To the degree that we subscribe to a particular ideology is the potential for us to color the events of our world with its tint. Suddenly we have something invested into these events–our world view, our ego–and exaggerated responses result. We’ll fight to defend our ideology, details and facts be damned. Get with like-minded folks, and you can create a mob.

Reality isn’t a morality tale. Yet to these protesters, Cecil the lion wasn’t a lion. He was “good.”

Palmer wasn’t the man who shot the lion. He was “evil.”

And that’s all there is to it.

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Walter Palmer protesters

Neglecting facts in favor of the emotions of myth and succumbing to its pull can misalign ourselves with decency.

Mayans sacrificed people at the altar of their god. Puritans burned women believed to be witches. Things have improved today. But we’re yet kicking the can down the road as protesters fighting for Cecil–fighting for good–stood in front of a sign directing a fellow human to “Rot in Hell.” Go to Palmer’s dentistry Yelp review page for more examples of people fighting for good.

Less extreme, but just as telling, is their demand that Palmer be extradited to Zimbabwe. Zimbabwe has one of the worst recent records of human rights, run by a man responsible for countless deaths. Palmer could be killed.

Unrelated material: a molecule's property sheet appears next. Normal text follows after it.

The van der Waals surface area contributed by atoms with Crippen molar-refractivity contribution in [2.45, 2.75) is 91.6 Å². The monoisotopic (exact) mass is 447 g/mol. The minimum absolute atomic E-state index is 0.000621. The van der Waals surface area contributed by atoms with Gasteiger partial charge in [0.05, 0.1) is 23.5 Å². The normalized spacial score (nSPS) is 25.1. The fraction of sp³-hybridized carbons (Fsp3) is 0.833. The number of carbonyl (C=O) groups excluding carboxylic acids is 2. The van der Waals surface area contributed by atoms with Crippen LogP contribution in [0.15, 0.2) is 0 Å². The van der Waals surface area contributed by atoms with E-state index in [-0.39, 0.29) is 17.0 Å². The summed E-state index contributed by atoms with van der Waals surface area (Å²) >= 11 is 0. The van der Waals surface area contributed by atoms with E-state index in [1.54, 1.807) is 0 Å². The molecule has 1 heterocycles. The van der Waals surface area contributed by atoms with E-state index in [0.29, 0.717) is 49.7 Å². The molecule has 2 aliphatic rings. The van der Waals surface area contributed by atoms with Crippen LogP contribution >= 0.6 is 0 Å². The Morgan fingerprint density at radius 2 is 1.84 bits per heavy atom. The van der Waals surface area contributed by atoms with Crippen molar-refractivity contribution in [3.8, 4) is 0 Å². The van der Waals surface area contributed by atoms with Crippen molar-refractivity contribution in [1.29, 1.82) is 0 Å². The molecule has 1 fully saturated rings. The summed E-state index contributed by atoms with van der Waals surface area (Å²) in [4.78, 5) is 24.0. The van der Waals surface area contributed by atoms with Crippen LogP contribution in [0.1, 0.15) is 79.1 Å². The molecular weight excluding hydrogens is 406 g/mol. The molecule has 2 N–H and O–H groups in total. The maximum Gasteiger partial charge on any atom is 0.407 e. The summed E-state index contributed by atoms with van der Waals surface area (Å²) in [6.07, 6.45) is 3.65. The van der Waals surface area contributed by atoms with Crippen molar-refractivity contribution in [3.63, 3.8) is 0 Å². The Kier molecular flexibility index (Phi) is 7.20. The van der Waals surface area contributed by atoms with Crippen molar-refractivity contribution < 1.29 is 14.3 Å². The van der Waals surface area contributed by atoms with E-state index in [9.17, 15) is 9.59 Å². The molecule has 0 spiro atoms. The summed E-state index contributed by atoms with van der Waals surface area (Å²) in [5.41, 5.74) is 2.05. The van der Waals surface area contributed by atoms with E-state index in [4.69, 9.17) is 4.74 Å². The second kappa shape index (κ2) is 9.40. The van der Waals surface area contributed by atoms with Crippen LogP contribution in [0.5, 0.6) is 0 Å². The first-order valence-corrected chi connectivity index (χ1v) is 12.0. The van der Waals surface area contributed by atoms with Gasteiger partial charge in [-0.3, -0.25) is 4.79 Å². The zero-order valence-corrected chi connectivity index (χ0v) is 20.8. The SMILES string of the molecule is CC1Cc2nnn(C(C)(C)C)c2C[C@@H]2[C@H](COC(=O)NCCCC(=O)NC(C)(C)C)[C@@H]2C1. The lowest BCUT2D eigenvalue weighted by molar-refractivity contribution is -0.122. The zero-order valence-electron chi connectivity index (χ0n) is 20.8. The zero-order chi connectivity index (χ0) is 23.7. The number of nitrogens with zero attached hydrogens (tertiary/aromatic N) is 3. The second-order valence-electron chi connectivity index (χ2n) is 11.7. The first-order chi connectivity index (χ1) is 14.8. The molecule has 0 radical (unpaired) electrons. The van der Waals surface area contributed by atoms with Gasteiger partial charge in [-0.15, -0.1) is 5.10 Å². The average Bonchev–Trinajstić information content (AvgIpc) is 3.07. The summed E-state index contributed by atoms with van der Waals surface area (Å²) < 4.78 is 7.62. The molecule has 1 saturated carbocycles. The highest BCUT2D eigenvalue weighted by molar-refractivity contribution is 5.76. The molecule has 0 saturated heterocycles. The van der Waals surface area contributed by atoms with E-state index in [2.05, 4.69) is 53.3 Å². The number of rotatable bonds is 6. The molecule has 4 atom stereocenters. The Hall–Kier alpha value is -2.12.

Doesn’t matter.

A fellow human’s suffering is outweighed by an ideological-driven person’s need to have the world act in accordance to his/her world view. And much of what is stated to explain such anger is mere decoration:

-Cecil’s cubs will now be killed, they say. Yes, they will. Just like the cubs Cecil killed; just like his cubs would have whenever his eventual death occurred.

-This hurts the Zimbabwean economy, they say. It may, but insignificantly. The average Zimbabwean has already had their comforts decimated by the policies of their government. Working just to get food, shelter, and fend off disease, the vast majority of Zimbabweans don’t have the luxury to fight for ideology, plight that until a lion was killed most protesters knew nothing about.

Undoubtedly, there are other factors at work: the accepted bigotry toward rich white men; the bubbles we put ourselves in, ignorant of the circumstances of the hunt or the conditions in Zimbabwe; a media feeding the narrative constantly referring to Cecil as “beloved” when not one outlet mentions who actually loved this lion; the modern movement of “social justice warriors” out to attack anything that offends them.